Heat stroke or hyperthermia in dogs

It’s time to talk on the #blog about something as important as heat stroke or hyperthermia in dogs and how to avoid it. 

The majority of heat strokes in dogs are caused by irresponsible behavior of their owners, ignorance of the physiology of the animal or neglect in the daily habits of our small furry.

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  1. Dogs do NOT have sweat glands, so they cannot regulate their body temperature through sweat, as we do. The only way they have to eliminate excess heat is by gasping (opening the salivary glands and causing a quick and shallow breath that causes the warm air to flow through the trachea and the tongue, helping to evaporate moisture, which removes heat from the blood), and through the isolated areas where they have less hair: pads on the legs and belly.
  2. The average temperature of the dog is 39 degrees (do not increase it…).
  3. Most heat strokes occur when there are high temperatures and/or humidity (which greatly increases the likelihood of heat stroke), or on a day of moderate heat that has followed several consecutive hot days (we tend to trust ourselves and that day is a trap).
  4. Heat stroke is often fatal.

Having these factors always present, our common sense and our responsibility should be aimed at ALWAYS AVOID increasing the body heat of the dog in times of heat as well as not contribute to cause a direct heat stroke by placing it in closed spaces where heat and / or moisture is concentrated.

How do we know if our dog is suffering from heat stroke? A dog begins to show symptoms of hyperthermia when it exceeds 42 degrees internal body temperature. Symptoms are usually clear:

First symptoms…..

  • Asthenia. The dog moves little, its forces evaporate… just as its mineral salts and the sugar in its body have already done.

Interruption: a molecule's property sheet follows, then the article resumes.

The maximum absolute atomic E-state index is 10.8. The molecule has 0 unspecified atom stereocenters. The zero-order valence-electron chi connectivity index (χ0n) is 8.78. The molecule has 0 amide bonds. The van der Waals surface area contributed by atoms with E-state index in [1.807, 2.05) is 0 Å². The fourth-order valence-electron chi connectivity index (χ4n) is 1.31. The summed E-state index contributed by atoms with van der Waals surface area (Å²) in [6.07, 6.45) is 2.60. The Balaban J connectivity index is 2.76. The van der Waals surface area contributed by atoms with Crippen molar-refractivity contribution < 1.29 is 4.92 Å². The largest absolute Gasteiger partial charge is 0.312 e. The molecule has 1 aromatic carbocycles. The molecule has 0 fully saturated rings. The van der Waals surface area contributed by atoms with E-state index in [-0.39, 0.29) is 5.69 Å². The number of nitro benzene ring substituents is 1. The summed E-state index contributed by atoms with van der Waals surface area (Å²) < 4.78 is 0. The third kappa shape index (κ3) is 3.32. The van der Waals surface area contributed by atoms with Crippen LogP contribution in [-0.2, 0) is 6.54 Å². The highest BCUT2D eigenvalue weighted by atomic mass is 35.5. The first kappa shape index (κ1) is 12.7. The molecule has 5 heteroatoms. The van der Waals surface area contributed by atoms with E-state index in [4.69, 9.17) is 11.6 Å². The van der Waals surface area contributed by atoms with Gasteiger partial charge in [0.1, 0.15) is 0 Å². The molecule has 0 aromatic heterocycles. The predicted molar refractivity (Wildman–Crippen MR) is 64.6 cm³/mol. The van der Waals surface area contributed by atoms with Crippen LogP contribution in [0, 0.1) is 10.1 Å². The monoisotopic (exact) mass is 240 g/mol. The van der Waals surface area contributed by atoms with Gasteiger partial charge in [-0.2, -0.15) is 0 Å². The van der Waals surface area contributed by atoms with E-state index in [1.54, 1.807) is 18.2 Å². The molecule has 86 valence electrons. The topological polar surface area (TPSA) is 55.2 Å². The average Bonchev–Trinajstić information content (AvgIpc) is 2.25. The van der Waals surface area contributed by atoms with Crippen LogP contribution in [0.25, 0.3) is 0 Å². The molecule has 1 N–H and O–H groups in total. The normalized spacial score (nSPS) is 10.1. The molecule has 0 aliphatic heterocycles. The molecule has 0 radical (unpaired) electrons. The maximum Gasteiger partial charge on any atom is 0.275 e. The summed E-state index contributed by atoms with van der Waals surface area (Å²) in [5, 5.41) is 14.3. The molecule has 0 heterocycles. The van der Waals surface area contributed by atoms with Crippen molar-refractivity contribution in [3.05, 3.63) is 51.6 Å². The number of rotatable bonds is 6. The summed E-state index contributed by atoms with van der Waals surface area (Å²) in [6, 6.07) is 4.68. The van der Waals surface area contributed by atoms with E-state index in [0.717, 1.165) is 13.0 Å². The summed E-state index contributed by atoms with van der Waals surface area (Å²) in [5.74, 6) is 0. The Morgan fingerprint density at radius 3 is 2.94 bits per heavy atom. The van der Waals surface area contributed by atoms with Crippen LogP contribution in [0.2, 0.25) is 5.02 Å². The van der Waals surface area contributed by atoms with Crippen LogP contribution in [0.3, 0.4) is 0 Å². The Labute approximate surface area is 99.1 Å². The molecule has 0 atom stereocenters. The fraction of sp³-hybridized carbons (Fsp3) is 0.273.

• Panting. The dog tries to regulate its temperature in this way and thus keep cool the brain, which is the organ that regulates heat.
  • Icreased heart rate. Caused by dehydration.

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The longer the dog is exposed to the factors that cause its body temperature to rise, the more other symptoms will appear… prolonged exposure to high temperatures depresses the nervous system and prevents the normal functioning of vital organs.

  • Muscle tremors and/or vomiting. The dog refuses to move or already wobbles and gets dizzy.
  • Cyanosis. It is the bluish color of the skin caused by the deficient oxygenation of the blood.
  • Petechiae. They are blood spots on the skin.
  • Gastrointestinal bleeding.
  • Liver and/or kidney failure.
  • Cerebral edema.
  • Multiorgan failure.

If our dog is suffering from heat stroke we can apply a series of first aid, in the event that we cannot take him urgently to the veterinary.

  • Take him to a cool place. Submerge it in water at about 20° or apply a jet of water at that temperature, until the breathing normalizes.
  • Wet (without wrapping or covering) primarily the neck and head with cloths soaked in not very cold water. NEVER COVER it with wet towels. If possible, help yourself with a fan.
  • A good measure is to put an ice cube on the bridge of the nose, in the groin and armpits.
  • Moisten his mouth, without forcing him to drink, and without letting him drink excessively.
  • When breathing is normal, keep it on a damp towel.

As you can see avoiding a heat stroke to our dog is of vital importance and can be achieved by being aware of its consequences and being responsible in its care. Here are a few good tips to help us avoid them:

  1. Keep your dog hydrated. Frequently give him fresh, refreshed water without letting him drink large amounts at once.
  2. Keep your dog in large, ventilated spaces, and if they are outdoors, where there are shadows.
  3. Take it for a walk at the first and last hour of the day, avoiding the physical exercise or the walk in the hottest hours.
  4. NEVER lock him in a small place without ventilation (like a car), or in a place where he is directly exposed to the sun (a balcony).

 

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